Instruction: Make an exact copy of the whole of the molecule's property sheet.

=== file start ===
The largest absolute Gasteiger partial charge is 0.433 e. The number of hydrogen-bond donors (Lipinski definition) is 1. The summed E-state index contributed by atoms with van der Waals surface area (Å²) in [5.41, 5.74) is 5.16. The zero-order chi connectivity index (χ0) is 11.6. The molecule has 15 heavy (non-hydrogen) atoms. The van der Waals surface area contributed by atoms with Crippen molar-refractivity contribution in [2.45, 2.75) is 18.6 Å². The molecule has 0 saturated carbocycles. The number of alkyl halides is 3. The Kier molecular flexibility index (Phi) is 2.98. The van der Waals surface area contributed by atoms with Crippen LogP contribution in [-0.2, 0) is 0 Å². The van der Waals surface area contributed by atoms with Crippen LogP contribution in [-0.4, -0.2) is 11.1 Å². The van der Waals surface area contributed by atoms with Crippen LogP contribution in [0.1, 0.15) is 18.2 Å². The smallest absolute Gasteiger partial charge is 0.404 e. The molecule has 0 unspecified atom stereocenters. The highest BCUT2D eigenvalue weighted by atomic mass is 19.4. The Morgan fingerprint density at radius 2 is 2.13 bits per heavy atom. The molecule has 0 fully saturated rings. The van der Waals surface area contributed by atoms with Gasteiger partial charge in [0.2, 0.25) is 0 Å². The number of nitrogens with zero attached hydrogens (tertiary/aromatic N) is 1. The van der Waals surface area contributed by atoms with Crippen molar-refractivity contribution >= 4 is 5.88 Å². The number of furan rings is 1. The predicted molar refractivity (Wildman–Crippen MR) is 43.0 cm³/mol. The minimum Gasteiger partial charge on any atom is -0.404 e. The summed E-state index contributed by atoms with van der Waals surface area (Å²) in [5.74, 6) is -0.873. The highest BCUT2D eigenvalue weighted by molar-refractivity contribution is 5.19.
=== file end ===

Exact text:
The largest absolute Gasteiger partial charge is 0.433 e. The number of hydrogen-bond donors (Lipinski definition) is 1. The summed E-state index contributed by atoms with van der Waals surface area (Å²) in [5.41, 5.74) is 5.16. The zero-order chi connectivity index (χ0) is 11.6. The molecule has 15 heavy (non-hydrogen) atoms. The van der Waals surface area contributed by atoms with Crippen molar-refractivity contribution in [2.45, 2.75) is 18.6 Å². The molecule has 0 saturated carbocycles. The number of alkyl halides is 3. The Kier molecular flexibility index (Phi) is 2.98. The van der Waals surface area contributed by atoms with Crippen LogP contribution in [-0.2, 0) is 0 Å². The van der Waals surface area contributed by atoms with Crippen LogP contribution in [-0.4, -0.2) is 11.1 Å². The van der Waals surface area contributed by atoms with Crippen LogP contribution in [0.1, 0.15) is 18.2 Å². The smallest absolute Gasteiger partial charge is 0.404 e. The molecule has 0 unspecified atom stereocenters. The highest BCUT2D eigenvalue weighted by atomic mass is 19.4. The Morgan fingerprint density at radius 2 is 2.13 bits per heavy atom. The molecule has 0 fully saturated rings. The van der Waals surface area contributed by atoms with Gasteiger partial charge in [0.2, 0.25) is 0 Å². The number of nitrogens with zero attached hydrogens (tertiary/aromatic N) is 1. The van der Waals surface area contributed by atoms with Crippen molar-refractivity contribution >= 4 is 5.88 Å². The number of furan rings is 1. The predicted molar refractivity (Wildman–Crippen MR) is 43.0 cm³/mol. The minimum Gasteiger partial charge on any atom is -0.404 e. The summed E-state index contributed by atoms with van der Waals surface area (Å²) in [5.74, 6) is -0.873. The highest BCUT2D eigenvalue weighted by molar-refractivity contribution is 5.19.